Category Archives: Writing tools

Self-analyzing

From James N. Frey’s How to Write a Damn Good Novel, here are some suggestions for critiquing your own work.

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The shrunken draft

I’m not sure where I first heard of it, but creating a “shrunken draft” can be a way to get to know a long draft. Ask yourself what specific element of fiction writing would you like the next draft of … Continue reading

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Planning characters

One way to characterize is for your character to make a plan. The kind of plan the character makes, the level of formality with which it is made, how the character responds when things go according to their plan, how … Continue reading

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2250 Words and metaphors

Consider these two additional pages from Kooser.

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Characterization and work

This exercise has its roots in Benjamin Percy’s excellent Thrill Me: Essays on Fiction, specifically the “Get a Job” chapter. Characterize by writing about the character’s job. Address at least the following prompts: How did the character get the job? … Continue reading

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Humor

Thrill Me mentions repose in contrast with action. Could humor work as well? From the excellent 3 A.M. Epiphany, consider these two exercises. Draft an example of one that might work for your fiction portfolio.

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Beginnings

  This exercise comes from Brian Kiteley’s excellent book The 3 A.M. Epiphany. We’ll talk about and slightly alter the exercise during class. After that exercise, complete this one. Constrast the two.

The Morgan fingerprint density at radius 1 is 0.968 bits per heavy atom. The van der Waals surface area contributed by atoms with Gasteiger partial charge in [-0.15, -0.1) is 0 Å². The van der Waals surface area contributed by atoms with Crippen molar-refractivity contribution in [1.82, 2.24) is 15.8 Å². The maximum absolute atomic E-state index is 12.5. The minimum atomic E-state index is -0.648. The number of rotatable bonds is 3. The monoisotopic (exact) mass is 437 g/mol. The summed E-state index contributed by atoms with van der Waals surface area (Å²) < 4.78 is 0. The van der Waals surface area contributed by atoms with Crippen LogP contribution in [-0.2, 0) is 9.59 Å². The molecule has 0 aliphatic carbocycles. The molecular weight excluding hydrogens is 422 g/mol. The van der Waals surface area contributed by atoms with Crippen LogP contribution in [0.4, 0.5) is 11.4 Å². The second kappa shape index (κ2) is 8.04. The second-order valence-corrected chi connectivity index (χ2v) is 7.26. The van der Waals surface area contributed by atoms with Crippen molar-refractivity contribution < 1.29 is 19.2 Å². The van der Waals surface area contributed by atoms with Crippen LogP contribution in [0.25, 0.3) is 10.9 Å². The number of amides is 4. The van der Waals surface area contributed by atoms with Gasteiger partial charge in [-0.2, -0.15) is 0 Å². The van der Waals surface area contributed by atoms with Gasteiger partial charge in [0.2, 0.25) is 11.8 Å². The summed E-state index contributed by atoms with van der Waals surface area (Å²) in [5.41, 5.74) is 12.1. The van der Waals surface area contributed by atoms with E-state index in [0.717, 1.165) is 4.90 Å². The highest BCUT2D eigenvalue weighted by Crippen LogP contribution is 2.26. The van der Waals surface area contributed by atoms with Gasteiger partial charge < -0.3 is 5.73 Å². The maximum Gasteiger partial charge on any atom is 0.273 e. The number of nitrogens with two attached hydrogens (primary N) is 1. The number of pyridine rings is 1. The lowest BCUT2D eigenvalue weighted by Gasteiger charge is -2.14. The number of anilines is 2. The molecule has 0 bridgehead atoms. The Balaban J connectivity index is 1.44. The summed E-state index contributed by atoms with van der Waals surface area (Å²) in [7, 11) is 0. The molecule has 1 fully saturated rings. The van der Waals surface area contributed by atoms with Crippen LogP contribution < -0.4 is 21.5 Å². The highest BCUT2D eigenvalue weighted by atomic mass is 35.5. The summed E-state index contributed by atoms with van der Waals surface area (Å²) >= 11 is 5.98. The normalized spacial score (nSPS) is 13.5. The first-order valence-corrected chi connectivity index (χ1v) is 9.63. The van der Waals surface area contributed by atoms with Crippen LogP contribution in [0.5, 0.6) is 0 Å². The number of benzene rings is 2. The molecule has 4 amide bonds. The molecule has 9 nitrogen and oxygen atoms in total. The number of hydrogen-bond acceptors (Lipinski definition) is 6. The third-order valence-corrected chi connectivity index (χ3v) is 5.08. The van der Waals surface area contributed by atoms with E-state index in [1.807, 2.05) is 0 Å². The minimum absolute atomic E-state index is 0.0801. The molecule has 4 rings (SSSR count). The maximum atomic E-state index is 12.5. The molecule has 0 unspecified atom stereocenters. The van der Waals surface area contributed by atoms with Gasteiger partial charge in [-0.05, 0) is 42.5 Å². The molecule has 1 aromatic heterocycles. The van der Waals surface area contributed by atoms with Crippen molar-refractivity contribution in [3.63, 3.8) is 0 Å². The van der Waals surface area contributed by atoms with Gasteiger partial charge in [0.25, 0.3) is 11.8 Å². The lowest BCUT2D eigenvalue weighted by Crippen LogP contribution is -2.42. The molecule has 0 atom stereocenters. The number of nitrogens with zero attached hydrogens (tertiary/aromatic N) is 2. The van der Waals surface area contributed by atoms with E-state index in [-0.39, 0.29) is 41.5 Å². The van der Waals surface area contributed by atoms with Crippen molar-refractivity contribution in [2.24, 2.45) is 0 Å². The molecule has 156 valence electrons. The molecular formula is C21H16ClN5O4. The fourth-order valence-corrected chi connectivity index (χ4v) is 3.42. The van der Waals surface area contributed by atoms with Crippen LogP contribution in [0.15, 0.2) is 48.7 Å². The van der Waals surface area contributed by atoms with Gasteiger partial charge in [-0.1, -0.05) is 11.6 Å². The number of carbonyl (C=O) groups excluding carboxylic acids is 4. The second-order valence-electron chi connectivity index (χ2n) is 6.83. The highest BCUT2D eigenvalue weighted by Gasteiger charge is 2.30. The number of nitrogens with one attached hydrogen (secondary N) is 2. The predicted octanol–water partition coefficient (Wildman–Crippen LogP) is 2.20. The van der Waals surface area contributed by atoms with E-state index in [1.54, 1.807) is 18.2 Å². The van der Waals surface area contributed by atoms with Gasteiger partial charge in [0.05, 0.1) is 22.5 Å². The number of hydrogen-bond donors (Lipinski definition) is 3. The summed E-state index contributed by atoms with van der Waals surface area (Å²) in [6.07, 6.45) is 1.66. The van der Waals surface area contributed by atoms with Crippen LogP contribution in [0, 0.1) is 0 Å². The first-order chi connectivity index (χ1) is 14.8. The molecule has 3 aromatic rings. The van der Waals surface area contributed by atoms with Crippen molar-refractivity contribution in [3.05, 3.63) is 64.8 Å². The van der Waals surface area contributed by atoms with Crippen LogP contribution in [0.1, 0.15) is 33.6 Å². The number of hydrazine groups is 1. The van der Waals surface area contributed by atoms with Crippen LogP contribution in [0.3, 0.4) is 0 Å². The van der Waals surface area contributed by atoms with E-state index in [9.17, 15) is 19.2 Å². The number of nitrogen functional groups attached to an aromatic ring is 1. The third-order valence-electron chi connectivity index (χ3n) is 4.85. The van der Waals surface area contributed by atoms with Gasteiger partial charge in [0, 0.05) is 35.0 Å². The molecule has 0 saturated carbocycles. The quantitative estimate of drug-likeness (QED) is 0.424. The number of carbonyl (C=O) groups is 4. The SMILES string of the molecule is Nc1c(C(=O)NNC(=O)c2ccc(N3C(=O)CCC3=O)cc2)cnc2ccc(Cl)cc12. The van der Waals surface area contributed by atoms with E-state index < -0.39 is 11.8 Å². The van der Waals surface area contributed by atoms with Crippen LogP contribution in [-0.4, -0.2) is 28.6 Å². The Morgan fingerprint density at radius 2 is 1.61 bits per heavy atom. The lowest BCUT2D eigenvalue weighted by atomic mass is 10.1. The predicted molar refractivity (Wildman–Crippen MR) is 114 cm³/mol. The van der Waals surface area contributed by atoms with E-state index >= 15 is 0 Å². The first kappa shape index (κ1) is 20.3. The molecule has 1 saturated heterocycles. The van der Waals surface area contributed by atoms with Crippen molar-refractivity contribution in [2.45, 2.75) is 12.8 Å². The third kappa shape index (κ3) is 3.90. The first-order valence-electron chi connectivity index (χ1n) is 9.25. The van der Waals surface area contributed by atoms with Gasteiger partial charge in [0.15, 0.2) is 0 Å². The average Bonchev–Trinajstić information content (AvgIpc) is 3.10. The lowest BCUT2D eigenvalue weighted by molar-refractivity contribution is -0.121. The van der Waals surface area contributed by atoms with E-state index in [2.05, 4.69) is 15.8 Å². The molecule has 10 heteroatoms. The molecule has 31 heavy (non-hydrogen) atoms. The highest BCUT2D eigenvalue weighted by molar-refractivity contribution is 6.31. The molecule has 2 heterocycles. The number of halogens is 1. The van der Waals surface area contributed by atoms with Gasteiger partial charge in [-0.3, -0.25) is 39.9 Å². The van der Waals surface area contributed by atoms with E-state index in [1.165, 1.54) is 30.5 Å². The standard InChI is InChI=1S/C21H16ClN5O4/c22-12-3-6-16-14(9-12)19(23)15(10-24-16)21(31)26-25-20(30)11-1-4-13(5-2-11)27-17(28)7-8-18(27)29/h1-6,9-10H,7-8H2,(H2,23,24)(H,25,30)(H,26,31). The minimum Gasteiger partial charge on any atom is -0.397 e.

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Blurring character and plot

Think about your English 412R fiction portfolio by writing out answers to these questions. Your answers are not promises. Page numbers refer to Percy’s Thrill Me. What does your character look like? What do they like to think about? Hate … Continue reading

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On description and setting

These suggestions are from Charlie Jane Anders’s “Description Without Boring the Reader or Yourself” on, I think, I09. (Her book, btw, is very good.) Commit to never being boring Engage all five senses: sights, sounds, smells, tastes, textures; temperature Try … Continue reading

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Dialogue tips

Consider these dialogue tips from Janet Burroway’s always excellent Writing Fiction. Burroway also points out the value of “no” dialogue.

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